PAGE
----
Francisco Vivoni

Associate Professor of Sociology

Professor Vivoni’s academic interests include contemporary urban dynamics, Puerto Rican experiences, everyday struggles over public space and skateboarding as a meaningful social practice.


University of Illinois at Urbana-Champaign
Universidad de Puerto Rico - Recinto de Rio Piedras
Estudios Generales
Skills Urban Sociology, Skateboarding, Qualitative Inquiry, Participatory Action Research


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Global Latin Experiences Faculty Award 2017
Office of Multicultural Affairs, Worcester State University
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Excellence in Teaching and Mentoring Award 2012
AKD, International Honor Society of Sociology, University of Illinois at Urbana-Champaign
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The Beslow Graduate Paper Award 2009
Department of Sociology, University of Illinois at Urbana-Champaign
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  • Articles
  • Other
Crafting cities for all: Qualitative inquiry of the street and the spatial practice of skateboarding Read More
DIY skateparks as temporary disruptions to neoliberal cities: Informal learning through micropolitical making Read More
Waxing ledges: Built environments, alternative sustainability, and the Chicago skateboarding scene Read More
Spots of spatial desire: Skateparks, skateplazas, and urban politics Read More
Sensorial urbanism and the making of soundscapes: An exploration of sonorous space through skateboarding in the city Read More
City of social control: Skateboarding and the regulation of public space Read More
Postmodernidad, globalización e identidad nacional en Puerto Rico Read More

Service Projects

Downtown Worcester Community Walk

Downtown Worcester Community Walk

With the support of the Latino Education Institute, Professor Vivoni led a community walk with Aspire Community Academy young scholars. During the walk students worked in teams to gather qualitative and quantitative data in order to study access, quality and experience of public spaces in downtown Worcester.


Gentrification in Worcester: From Industrial Powerhouse to Postindustrial Theme Park

Professor Vivoni conducts participatory research of the built environment centered on gentrification in the city of Worcester. Key research questions include: Who is Worcester for? How do neoliberal tropes shape contemporary urban struggles in Worcester? Why should we imagine a more sustainable, inclusive and just city?


SO 100

Introduction to Sociology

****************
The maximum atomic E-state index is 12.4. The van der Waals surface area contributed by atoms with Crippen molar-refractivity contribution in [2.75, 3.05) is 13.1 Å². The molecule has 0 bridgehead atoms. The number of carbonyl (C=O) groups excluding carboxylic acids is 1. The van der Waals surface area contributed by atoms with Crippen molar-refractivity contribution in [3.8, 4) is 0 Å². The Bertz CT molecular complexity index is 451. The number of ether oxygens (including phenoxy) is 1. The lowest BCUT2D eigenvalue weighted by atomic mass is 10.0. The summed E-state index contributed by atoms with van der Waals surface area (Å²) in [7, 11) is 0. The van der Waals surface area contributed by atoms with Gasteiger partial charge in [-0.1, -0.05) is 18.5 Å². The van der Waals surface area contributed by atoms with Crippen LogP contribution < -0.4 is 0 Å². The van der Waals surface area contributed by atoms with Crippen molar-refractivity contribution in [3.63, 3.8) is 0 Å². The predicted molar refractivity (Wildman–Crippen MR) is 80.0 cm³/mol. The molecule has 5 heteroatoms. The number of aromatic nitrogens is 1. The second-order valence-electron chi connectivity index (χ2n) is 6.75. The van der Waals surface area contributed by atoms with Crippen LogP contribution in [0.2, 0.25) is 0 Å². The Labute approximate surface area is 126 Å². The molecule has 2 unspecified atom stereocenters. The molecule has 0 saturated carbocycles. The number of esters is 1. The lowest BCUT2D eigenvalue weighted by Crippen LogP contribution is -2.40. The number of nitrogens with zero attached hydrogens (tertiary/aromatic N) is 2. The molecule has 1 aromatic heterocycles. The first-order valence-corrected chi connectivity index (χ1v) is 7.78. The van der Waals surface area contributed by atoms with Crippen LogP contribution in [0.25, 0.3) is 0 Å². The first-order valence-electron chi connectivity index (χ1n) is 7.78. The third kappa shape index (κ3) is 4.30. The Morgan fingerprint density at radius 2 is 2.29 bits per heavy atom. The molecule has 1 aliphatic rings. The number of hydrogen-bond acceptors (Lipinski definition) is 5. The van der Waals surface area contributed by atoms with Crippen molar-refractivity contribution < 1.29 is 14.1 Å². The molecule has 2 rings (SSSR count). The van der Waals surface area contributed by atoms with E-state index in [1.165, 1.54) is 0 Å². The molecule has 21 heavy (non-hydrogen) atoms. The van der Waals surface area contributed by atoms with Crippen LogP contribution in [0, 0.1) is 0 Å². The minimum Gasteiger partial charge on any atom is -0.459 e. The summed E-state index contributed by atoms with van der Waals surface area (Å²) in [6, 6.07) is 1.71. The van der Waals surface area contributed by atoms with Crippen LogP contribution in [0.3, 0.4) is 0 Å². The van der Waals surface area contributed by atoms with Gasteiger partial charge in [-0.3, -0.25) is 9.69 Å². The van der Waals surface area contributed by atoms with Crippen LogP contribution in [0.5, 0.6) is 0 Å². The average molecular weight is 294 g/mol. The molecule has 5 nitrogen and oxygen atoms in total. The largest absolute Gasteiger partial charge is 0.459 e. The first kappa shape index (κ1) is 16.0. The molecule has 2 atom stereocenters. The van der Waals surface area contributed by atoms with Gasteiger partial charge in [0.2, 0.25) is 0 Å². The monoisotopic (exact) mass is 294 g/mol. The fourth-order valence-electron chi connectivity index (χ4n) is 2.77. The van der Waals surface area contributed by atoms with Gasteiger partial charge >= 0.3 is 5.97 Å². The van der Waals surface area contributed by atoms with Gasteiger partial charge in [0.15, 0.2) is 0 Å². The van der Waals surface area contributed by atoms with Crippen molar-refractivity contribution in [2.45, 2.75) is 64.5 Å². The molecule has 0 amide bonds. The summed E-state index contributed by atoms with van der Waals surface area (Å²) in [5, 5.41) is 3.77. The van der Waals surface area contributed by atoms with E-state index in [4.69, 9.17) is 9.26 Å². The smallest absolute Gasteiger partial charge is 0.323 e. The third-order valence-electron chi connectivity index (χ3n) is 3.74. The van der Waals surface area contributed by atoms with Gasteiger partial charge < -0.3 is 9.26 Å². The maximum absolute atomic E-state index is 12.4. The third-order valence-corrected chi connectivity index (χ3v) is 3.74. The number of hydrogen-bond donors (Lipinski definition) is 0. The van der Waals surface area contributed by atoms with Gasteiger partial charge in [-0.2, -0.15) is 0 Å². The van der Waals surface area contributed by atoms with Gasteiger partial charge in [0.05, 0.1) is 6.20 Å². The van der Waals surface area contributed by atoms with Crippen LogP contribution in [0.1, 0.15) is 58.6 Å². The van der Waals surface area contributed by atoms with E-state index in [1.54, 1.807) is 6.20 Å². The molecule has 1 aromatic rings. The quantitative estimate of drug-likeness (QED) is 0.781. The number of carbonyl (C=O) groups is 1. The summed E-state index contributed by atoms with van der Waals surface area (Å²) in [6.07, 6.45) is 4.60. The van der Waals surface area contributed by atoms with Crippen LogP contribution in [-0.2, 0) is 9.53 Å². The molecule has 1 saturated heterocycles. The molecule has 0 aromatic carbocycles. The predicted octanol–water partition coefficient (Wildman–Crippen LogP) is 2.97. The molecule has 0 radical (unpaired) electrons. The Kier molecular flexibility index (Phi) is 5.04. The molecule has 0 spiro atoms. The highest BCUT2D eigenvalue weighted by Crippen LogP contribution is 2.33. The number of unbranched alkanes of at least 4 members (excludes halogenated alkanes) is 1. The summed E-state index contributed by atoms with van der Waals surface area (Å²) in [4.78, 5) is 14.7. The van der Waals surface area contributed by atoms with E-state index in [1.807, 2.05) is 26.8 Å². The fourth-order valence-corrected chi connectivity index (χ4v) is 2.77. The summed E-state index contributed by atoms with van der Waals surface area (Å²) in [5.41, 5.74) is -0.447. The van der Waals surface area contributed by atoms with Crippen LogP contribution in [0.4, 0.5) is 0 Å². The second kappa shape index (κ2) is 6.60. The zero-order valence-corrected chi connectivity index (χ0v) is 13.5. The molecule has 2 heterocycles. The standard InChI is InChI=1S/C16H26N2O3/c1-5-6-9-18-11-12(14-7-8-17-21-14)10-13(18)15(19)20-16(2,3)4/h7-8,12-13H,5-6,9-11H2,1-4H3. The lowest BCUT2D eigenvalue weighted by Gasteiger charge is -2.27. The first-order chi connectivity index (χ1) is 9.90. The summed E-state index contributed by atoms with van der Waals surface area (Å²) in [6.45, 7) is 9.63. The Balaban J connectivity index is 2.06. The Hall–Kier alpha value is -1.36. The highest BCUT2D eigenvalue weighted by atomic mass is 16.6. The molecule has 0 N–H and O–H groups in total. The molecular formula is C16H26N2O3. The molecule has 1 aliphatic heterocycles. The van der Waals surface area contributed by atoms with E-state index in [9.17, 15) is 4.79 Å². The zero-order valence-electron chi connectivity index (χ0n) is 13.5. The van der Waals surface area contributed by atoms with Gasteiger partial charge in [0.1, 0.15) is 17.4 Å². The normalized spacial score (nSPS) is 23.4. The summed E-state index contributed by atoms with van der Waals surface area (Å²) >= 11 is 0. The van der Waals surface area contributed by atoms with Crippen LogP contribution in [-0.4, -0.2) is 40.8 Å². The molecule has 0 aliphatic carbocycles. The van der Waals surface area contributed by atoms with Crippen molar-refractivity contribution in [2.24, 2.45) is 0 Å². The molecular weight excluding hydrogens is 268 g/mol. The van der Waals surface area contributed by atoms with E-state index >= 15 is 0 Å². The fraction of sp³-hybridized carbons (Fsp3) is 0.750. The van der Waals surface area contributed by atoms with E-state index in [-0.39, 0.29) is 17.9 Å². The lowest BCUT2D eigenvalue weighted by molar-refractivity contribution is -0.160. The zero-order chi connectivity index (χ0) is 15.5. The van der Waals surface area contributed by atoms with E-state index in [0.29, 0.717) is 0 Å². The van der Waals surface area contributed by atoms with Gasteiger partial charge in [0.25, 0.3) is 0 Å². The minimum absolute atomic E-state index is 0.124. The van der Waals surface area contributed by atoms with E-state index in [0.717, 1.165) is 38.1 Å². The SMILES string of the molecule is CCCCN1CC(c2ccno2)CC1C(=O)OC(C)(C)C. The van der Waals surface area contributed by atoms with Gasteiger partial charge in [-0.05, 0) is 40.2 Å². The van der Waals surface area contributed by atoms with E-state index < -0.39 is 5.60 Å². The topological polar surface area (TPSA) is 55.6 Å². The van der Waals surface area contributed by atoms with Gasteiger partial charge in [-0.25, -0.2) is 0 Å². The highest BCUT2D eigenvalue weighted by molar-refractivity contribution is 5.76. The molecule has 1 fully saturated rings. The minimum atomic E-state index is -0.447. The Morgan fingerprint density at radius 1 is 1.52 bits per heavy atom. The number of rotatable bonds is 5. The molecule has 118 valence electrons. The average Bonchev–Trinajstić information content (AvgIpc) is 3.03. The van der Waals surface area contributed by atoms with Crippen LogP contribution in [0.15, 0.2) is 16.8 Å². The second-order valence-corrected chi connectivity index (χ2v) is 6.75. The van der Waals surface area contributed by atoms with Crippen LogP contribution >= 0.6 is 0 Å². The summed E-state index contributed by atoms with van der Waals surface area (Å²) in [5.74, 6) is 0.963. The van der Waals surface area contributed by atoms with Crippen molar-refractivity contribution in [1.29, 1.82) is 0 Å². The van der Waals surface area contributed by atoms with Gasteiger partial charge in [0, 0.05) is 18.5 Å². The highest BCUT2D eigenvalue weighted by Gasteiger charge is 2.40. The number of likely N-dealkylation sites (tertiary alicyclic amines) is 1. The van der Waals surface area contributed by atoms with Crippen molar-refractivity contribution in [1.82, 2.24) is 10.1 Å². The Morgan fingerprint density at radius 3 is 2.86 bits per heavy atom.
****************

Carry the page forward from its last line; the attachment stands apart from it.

The nature of group behavior and social interaction viewed through analysis of structure, norms, and values.
3 credits
SO 228

Latinx Experiences in the US and the World

This course surveys current theoretical approaches used to explain Latinx experiences and provides an empirical overview of how social institutions affect the daily lives of Latinxs in the U.S. and the world.
3 credits
SO 270

Social Theory

Fundamental concepts and intellectual traditions, especially the contributions of Comte, Spencer, Marx, Toennes, Durkheim, and Simmel.
3 credits
SO 280

Research Methods of Sociology

An analysis of the research function in sociology; the conduct of research appropriate to undergraduate students; the formal presentation of research papers.
3 credits
SO 307

Puerto Rican Diaspora

This course surveys a wide range of Puerto Rican experiences and provides an overview of how social structures shape the daily lives of Puerto Ricans in the United States. Through a focus on diasporas, the course centers on migration as a key experience within Puerto Rican imaginaries. The course explores the sociological themes of identity, race, ethnicity, language, gender, sexuality, social class, and stratification through the lens of Puerto Rican struggle and resistance. Puerto Rican diasporic communities are examined at the intersections of colonialism, modernity, and neoliberal globalization.
3 credits
SO 312

Youth, Race, and Public Space

The course studies young people as agents of social change through key debates and local/global case studies across the academic subfields of youth studies, critical race theory, and public space scholarship. Students in this course engage with youth experiences of increased surveillance and regulation in public space as well as creative forms of subversion and resistance. Through the discussion and analysis of cutting-edge scholarship, students in this course craft critical ethnographies at the multiple intersections of youth, race, and public space.
3 credits
SO 360

Urban Sociology

A cross-cultural study of urban social systems and the phenomena and problems connected with the planning process.
3 credits
SO 403

Environmental Sociology

This course explores the relationship between environment and society through a focus on political ecology, sociological dimensions of environmental crisis and dynamics of social change.
3 credits
SO 499

Sociology Capstone

This course is an overview of the discipline of sociology, emphasizing the mastery of the discipline at an undergraduate level.
4 credits